Fast-forward to 13 September 2016, when Chakrabarti made her House of Lords debut as a Labour peer. Baroness Chakrabarti of Kennington wore a sombre expression and a rope of pearls looped round her throat beneath her ermine robe. It was hard to recognise the civil liberties campaigner who was once called “an anarchist in a barrister’s wig” by Loaded magazine.

Yet Chakrabarti has also been cast in another role that is far less desirable than a seat in the Lords: that of a hypocrite. On 29 April this year, Jeremy Corbyn announced that Chakrabarti would chair an independent inquiry into anti-Semitism and other forms of racism in the Labour Party. The inquiry was prompted by the suspensions of Naz Shah, the MP for Bradford West, and Ken Livingstone, for making offensive remarks that were condemned as anti-Semitic. On 16 May Chakrabarti announced that she was joining Labour to gain members’ “trust and confidence”. She said that she would still run the inquiry “without fear or favour”.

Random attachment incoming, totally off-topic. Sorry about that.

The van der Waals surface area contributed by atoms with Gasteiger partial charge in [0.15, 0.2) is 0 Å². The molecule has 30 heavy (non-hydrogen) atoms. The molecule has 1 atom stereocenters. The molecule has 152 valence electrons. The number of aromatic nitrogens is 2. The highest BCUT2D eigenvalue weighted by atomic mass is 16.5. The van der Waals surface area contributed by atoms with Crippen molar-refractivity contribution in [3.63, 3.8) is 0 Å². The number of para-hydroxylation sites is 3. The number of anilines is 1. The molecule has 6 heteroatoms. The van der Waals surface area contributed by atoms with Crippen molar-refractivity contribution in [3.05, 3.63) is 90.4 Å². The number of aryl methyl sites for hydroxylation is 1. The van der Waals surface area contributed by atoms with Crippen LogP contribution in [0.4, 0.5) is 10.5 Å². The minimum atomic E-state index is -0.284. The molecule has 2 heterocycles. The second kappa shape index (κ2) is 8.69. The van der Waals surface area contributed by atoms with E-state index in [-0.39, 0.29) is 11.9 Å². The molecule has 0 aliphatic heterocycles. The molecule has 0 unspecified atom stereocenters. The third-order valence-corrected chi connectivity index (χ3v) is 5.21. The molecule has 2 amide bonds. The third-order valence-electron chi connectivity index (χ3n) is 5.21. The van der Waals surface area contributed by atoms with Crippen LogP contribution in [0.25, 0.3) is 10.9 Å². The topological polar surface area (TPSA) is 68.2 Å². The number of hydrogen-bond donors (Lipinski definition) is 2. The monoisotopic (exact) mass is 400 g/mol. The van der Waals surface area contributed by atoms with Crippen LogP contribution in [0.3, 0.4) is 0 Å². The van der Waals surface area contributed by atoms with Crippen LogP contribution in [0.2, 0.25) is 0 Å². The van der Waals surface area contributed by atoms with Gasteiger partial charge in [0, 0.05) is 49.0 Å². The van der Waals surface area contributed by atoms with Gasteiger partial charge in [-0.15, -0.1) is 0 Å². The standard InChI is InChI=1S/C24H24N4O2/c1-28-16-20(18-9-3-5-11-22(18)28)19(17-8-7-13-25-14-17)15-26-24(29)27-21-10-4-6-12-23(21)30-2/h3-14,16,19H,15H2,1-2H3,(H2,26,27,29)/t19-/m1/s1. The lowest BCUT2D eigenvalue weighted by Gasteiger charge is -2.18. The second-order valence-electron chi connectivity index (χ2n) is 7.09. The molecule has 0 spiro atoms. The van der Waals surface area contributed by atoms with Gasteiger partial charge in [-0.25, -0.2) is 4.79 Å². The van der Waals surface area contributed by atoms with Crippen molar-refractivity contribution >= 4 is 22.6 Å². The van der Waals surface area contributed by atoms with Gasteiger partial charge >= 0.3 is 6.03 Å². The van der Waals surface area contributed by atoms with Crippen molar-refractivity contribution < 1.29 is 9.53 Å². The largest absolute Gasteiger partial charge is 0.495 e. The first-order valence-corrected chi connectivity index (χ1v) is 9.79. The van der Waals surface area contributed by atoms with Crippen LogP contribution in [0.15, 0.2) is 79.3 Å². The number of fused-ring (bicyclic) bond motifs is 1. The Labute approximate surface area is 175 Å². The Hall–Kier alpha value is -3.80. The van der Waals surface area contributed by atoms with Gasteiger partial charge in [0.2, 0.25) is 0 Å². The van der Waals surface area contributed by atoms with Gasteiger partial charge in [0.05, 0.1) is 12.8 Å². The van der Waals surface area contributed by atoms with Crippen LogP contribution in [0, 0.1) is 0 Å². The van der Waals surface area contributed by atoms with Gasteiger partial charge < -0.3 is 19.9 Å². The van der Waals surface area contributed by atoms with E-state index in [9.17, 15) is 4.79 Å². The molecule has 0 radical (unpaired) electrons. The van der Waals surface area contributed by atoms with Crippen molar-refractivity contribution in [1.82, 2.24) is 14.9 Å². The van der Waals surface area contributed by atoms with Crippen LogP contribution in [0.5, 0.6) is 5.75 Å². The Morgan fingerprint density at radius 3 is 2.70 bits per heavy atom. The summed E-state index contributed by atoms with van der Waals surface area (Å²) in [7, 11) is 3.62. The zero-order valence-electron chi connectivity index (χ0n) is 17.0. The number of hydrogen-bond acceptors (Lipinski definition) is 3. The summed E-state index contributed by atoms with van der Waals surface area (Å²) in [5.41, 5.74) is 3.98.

The Chakrabarti inquiry delivered its findings on 30 June at a press conference in Westminster. The atmosphere was febrile – there were verbal clashes between the activists and journalists present, and the Jewish Labour MP Ruth Smeeth was reduced to tears. The report stated that Labour “is not overrun by anti-Semitism, Islamophobia or other forms of racism” but that there was an “occasionally toxic atmosphere”. It listed examples of “hateful language” and called on party members to “resist the use of Hitler, Nazi and Holocaust metaphors, distortions and comparisons”. Many Labour supporters were surprised that the report’s 20 recommendations did not include lifetime bans for members found to have shown anti-Semitic behaviour.

Then, on 4 August, it was revealed that Chakrabarti was the sole Labour appointment to the House of Lords in David Cameron’s resignation honours. Both Chakrabarti and Corbyn have denied that the peerage was discussed during the anti-Semitism inquiry. But critics suggested that her acceptance undermined the report and its independence.